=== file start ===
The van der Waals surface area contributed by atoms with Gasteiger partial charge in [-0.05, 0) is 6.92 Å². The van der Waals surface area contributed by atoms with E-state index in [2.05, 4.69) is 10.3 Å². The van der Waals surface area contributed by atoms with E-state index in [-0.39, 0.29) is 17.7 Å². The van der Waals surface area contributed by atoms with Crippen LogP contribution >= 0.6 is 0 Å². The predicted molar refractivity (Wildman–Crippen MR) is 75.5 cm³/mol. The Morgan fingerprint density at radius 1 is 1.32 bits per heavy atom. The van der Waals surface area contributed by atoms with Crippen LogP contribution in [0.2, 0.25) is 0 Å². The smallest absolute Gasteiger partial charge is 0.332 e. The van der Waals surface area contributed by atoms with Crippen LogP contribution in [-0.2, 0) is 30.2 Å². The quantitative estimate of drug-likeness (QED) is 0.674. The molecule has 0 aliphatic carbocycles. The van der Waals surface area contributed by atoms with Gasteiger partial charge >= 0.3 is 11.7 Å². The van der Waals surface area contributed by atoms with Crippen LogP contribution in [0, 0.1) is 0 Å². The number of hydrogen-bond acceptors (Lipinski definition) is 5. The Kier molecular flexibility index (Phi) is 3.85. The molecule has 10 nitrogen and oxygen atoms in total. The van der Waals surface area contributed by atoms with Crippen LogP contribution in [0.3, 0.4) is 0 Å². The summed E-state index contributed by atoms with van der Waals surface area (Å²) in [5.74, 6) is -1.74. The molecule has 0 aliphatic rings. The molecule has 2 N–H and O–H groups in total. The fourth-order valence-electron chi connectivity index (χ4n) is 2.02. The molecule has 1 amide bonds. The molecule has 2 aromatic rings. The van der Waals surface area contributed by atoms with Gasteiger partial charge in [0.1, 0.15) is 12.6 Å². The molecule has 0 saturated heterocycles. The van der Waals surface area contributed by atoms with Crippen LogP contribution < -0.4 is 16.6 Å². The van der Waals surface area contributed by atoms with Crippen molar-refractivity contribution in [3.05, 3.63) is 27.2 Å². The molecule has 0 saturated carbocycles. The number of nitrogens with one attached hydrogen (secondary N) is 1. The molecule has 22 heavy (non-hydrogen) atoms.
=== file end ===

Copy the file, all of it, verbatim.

The van der Waals surface area contributed by atoms with Gasteiger partial charge in [-0.05, 0) is 6.92 Å². The van der Waals surface area contributed by atoms with E-state index in [2.05, 4.69) is 10.3 Å². The van der Waals surface area contributed by atoms with E-state index in [-0.39, 0.29) is 17.7 Å². The van der Waals surface area contributed by atoms with Crippen LogP contribution >= 0.6 is 0 Å². The predicted molar refractivity (Wildman–Crippen MR) is 75.5 cm³/mol. The Morgan fingerprint density at radius 1 is 1.32 bits per heavy atom. The van der Waals surface area contributed by atoms with Crippen LogP contribution in [0.2, 0.25) is 0 Å². The smallest absolute Gasteiger partial charge is 0.332 e. The van der Waals surface area contributed by atoms with Crippen LogP contribution in [-0.2, 0) is 30.2 Å². The quantitative estimate of drug-likeness (QED) is 0.674. The molecule has 0 aliphatic carbocycles. The van der Waals surface area contributed by atoms with Gasteiger partial charge >= 0.3 is 11.7 Å². The van der Waals surface area contributed by atoms with Crippen LogP contribution in [0, 0.1) is 0 Å². The number of hydrogen-bond acceptors (Lipinski definition) is 5. The Kier molecular flexibility index (Phi) is 3.85. The molecule has 10 nitrogen and oxygen atoms in total. The van der Waals surface area contributed by atoms with Crippen LogP contribution in [0.3, 0.4) is 0 Å². The summed E-state index contributed by atoms with van der Waals surface area (Å²) in [5.74, 6) is -1.74. The molecule has 0 aliphatic rings. The molecule has 2 N–H and O–H groups in total. The fourth-order valence-electron chi connectivity index (χ4n) is 2.02. The molecule has 1 amide bonds. The molecule has 2 aromatic rings. The van der Waals surface area contributed by atoms with Gasteiger partial charge in [0.1, 0.15) is 12.6 Å². The molecule has 0 saturated heterocycles. The van der Waals surface area contributed by atoms with Crippen LogP contribution < -0.4 is 16.6 Å². The van der Waals surface area contributed by atoms with Crippen molar-refractivity contribution in [3.05, 3.63) is 27.2 Å². The molecule has 0 saturated carbocycles. The number of nitrogens with one attached hydrogen (secondary N) is 1. The molecule has 22 heavy (non-hydrogen) atoms.